House oversight committee Chairman Darrell E. Issa said Thursday he’s baffled that the Justice Department declined to prosecute a government employee who apparently knowingly pried into tax records of a political candidate or donor, and said there should be a way for victims to know their rights have been violated.
He also said letting state officials have access to federal tax records can be dangerous, and that’s one reason to try to rein in the health care law, which will expand access to states that plan on running their own insurance exchanges.
Mr. Issa made the comments after The Washington Times reported this week that the Treasury inspector general for tax administration had found at least four cases in which a candidate’s or donor’s tax information was accessed improperly.
“We are not just disappointed, but dismayed,” Mr. Issa, California Republican, told The Times, speaking just after he finished a hearing with Inspector General J. Russell George looking at the intrusive IRS scrutiny of conservative groups applying for tax-exempt status.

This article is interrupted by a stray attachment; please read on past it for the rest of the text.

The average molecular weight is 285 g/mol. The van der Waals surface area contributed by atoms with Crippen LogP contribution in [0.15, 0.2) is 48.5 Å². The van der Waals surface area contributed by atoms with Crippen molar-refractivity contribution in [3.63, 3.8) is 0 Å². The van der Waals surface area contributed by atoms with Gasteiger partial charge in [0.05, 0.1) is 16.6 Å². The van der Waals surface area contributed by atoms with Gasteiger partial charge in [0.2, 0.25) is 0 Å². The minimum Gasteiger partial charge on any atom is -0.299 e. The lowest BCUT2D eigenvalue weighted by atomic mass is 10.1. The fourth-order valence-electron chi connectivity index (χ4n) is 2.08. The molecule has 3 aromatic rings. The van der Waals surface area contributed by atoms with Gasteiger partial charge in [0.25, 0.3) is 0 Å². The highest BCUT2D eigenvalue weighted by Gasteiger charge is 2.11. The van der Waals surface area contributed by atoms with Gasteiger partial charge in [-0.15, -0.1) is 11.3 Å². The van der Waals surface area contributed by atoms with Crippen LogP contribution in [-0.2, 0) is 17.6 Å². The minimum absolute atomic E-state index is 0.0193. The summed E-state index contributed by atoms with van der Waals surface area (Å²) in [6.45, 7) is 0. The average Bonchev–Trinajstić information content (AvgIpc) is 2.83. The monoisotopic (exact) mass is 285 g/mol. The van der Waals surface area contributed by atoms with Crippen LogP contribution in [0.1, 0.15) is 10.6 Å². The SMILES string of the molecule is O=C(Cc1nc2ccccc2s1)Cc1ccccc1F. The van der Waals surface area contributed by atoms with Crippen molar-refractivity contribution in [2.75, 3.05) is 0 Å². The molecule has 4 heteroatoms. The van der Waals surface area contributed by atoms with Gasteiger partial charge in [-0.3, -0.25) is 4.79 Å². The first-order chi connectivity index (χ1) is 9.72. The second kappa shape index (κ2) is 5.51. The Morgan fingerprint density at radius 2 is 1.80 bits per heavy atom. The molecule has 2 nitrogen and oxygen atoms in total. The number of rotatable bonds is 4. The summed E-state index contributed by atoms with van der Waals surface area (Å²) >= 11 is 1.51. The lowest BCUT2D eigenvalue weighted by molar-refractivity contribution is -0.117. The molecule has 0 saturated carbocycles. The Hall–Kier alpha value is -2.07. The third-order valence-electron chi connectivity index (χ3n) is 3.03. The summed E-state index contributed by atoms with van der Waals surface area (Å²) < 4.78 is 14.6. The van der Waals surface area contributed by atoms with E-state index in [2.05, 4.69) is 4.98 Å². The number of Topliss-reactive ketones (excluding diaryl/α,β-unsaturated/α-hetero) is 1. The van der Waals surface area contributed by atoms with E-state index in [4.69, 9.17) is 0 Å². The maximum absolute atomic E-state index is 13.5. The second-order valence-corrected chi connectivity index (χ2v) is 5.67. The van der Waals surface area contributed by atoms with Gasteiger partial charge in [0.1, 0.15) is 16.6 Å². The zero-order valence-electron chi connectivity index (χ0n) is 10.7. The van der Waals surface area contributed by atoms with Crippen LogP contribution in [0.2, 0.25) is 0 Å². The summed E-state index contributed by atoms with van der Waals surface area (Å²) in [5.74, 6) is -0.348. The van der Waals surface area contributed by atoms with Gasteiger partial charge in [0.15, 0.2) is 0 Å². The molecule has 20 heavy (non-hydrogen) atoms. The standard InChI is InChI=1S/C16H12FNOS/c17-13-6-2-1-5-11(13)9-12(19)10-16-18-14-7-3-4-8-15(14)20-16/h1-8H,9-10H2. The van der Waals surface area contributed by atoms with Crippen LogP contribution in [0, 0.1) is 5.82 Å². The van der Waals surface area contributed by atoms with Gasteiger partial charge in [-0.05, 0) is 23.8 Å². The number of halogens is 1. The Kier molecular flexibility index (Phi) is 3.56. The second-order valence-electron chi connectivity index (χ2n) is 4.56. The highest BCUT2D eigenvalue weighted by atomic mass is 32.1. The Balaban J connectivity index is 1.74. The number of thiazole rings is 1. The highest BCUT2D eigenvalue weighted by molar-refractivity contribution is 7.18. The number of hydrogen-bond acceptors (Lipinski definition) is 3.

The Times reported on former Senate candidate Christine O'Donnell, who received a voicemail message this year from a Treasury Department official alerting her that her “personal federal tax info may have been compromised and may have been misused by an individual.”
She said Dennis Martel, the official, told her an official in Delaware’s state government improperly accessed her records in 2010 on the same day she announced her plans to run for that state’s U.S. Senate seat.
Investigators for Sen. Chuck Grassley of Iowa, the ranking Republican on the Senate Judiciary Committee, said the problem was likely a backdoor system that allows state officials to look at federal tax records as part of their own investigations.
Ms. O'Donnell has tried to find out what happened to her information, but has been stymied. Investigators told her the probe has been closed, but cannot say more.
At Thursday’s hearing, Mr. George said federal law prohibits him from giving victims details about their cases.
Mr. Issa said that should be fixed.
“It should not be complicated for a victim to find out that he is a victim and to be given information related to the misconduct so he can seek remedies,” he said.
The decision didn’t sit well with Mr. Issa.
“Justice will almost always say that they go after cases where they get a conviction, but as you know, they certainly go after a great many cases in which conviction is unlikely,” he said, pointing to the case the department brought against former Major League Baseball pitcher Roger Clemens.